The equations for the evolution of the number of atoms and the energy are

*N*˙ =−[* _{ev}*

**

_{loss}_{3}]

*N*(2.22)

*E*˙ =−[ * _{loss}*

_{3}]

*E*−E

**

_{ev}**

_{ev}*E*

**

_{pot}**

_{pot}*N*

_{laser}*k*

_{B}*T*

**

_{recoil}_{3}2

3*k*_{b}*T**k*_{B}*T*_{h}*f** _{TBR}* (2.23)
Starting from Eq.2.22, we see that the number of atoms is decreased at a rate that is the sum of the
rates with which the number of atoms is decreased due to the evaporation Γ

*ev*, the three body recombination rate Γ

*3*and an additional loss rate Γ

*loss.*This final parameter includes both the losses due to collisions between the trapped atoms

*Г*

*in*

*=K*

*2*

*n*

*av*

*(where n*

*av*is the averaged density) and the background collision rate Γ

*bg*.

Equation 2.23, which describes the evolution of energy appears more complicated. Initially,
we see the term proportional to the sum of Γ*3 *and Γ*loss *which describes the energy drop due to the
decrease of the atom number. Another source of energy decrease is described by the term E*ev*, which
describes the energy decrease due to the intentionally removed atoms. The evaporation rate Γ*ev* is
related to the elastic collisions that thermalize the sample. The elastic collision rate is *Г**el **= n**0*σu*r *

where u*r**=4(k**B**T/πm)** ^{1/2}* is the average atomic velocity, and σ=8πa2/(1+k

*a*

^{2}

^{2}*) the energy dependent*cross section with a being the scattering length. The wavevector k = mu

*r*

*/ћ is modified as k*

*ev*

*2*

*= k*

^{2 }*ηπ/12 in order to take into account the energy dependent scattering in the potential. The evaporation*rate is related to the elastic collision rate trhough [Perr98]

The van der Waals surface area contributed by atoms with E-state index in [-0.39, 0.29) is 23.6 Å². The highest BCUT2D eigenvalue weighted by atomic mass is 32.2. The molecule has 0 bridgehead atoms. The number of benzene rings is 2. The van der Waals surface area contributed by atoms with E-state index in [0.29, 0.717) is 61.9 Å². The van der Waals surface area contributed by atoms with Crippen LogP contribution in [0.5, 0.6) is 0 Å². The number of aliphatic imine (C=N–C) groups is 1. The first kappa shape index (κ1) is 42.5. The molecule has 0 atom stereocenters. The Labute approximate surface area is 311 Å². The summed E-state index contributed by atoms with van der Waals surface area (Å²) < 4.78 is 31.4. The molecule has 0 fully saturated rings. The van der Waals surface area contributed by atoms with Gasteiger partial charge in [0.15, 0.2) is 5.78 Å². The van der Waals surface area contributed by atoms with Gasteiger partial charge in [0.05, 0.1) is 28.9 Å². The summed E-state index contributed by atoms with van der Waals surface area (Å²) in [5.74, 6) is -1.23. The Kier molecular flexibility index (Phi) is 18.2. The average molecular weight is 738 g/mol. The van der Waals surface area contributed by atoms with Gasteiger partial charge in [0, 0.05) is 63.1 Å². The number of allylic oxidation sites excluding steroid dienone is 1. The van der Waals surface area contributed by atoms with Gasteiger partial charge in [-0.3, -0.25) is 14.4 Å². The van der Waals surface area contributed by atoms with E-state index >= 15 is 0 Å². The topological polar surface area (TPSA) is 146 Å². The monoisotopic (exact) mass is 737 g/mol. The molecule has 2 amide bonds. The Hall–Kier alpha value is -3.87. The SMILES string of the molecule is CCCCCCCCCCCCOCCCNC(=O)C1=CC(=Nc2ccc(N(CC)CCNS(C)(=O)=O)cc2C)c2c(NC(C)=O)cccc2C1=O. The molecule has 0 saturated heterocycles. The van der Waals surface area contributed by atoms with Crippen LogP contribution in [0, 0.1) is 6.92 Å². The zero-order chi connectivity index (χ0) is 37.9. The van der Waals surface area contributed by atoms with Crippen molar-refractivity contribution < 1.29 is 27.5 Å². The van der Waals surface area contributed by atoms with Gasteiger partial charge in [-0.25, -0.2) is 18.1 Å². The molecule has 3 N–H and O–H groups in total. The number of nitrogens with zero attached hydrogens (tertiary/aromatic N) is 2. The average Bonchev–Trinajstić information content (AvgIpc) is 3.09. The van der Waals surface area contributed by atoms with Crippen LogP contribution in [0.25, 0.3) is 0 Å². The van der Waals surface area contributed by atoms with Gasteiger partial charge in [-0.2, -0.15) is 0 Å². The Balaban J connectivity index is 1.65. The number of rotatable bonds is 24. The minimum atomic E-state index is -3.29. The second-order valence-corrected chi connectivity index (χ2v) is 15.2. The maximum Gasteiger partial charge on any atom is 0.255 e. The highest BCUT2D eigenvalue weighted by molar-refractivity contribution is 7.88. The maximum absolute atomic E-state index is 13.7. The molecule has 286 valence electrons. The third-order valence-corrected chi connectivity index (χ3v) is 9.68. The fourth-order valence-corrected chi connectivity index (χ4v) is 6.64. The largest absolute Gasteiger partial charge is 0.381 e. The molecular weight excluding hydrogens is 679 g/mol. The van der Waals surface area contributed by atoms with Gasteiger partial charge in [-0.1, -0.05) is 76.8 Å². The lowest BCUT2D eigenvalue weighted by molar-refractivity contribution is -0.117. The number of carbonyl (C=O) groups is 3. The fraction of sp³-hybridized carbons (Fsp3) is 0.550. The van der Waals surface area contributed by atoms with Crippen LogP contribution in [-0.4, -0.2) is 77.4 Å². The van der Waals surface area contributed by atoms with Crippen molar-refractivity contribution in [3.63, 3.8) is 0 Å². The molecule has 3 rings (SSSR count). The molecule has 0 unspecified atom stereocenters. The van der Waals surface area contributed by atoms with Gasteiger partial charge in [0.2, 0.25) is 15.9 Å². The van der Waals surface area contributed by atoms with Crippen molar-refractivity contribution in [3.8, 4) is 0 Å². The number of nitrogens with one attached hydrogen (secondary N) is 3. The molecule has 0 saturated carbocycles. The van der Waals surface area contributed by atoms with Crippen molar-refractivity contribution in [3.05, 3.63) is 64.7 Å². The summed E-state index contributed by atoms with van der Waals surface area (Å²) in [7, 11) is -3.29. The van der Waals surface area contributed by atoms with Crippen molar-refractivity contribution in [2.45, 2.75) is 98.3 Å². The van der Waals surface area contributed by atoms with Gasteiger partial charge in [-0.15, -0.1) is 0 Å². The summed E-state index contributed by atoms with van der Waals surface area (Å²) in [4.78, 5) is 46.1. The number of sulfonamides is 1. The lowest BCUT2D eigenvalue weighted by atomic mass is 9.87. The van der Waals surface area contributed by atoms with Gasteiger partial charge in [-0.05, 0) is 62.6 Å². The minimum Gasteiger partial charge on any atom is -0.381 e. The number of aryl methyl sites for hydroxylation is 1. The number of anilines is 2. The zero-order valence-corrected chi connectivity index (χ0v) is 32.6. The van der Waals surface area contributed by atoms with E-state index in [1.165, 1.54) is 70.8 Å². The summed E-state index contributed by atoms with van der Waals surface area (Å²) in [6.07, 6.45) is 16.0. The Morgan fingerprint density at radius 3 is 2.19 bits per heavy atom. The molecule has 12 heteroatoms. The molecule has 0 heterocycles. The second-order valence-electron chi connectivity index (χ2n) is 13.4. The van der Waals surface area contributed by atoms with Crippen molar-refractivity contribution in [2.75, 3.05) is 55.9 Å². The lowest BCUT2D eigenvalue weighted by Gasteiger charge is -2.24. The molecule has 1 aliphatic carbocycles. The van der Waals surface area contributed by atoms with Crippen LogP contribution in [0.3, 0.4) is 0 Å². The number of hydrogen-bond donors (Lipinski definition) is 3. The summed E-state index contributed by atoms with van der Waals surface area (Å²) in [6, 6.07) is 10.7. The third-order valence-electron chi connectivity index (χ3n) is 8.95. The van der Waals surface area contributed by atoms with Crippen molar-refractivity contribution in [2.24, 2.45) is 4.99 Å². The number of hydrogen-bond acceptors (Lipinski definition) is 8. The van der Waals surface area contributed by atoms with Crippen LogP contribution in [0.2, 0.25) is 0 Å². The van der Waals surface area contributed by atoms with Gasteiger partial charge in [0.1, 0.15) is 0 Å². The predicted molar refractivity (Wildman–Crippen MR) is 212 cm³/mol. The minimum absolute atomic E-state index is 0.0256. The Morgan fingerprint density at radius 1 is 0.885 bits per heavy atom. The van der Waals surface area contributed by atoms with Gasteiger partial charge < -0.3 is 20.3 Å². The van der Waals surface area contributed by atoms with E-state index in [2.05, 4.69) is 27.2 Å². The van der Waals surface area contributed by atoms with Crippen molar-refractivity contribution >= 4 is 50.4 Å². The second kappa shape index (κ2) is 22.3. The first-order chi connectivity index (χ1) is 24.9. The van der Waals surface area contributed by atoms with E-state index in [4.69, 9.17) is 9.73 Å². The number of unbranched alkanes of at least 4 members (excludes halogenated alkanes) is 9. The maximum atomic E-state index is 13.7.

* _{ev}*=

_{el}*e*

^{−}

###

2 [−52]*e*^{a}* ^{g}*−1

*a** _{g}* −1 (2.24)

where α*g* is the gravitational field written in temperature scale, equal to mgr*U**/k*BT, with r*U* being the
distance from earth's center. In the actual calculation, the ratio Γ*ev* is multiplied with the factor
*f(p**coll**), which is an empirical smoothing function which corrects this rate to take into account the *
effects of the hydrodynamical regime.

The three body recombination leads to losses at a rate Г*3** = L**3**n*^{2}*3** ^{-3/2 }*with n being here the
density. The three body recombination rate L

*3*is [Web03c]

*L*_{3}≈225 ℏ
*m*

*a*^{4}

10.1*k a*^{4} (2.25)

The next two terms in Eq.2.23 describe the energy variation due to the trapping potential's
decrease, and the heating rate due to photon absorption by the ultra-cold atoms. The potential
during the evaporation process decreases the energy of the sample by E*pot** =(3/2)ηk**B**T at a rate Г *

*=dU/dt. Photon absorption is taken into account in the rate Γ**laser*. The photon absorption rate is the
imaginary part of the polarizability a(ω) and is equal to

* _{laser}*=3

The final term in Eq. 2.23 describes the heating associate to three body recombination. An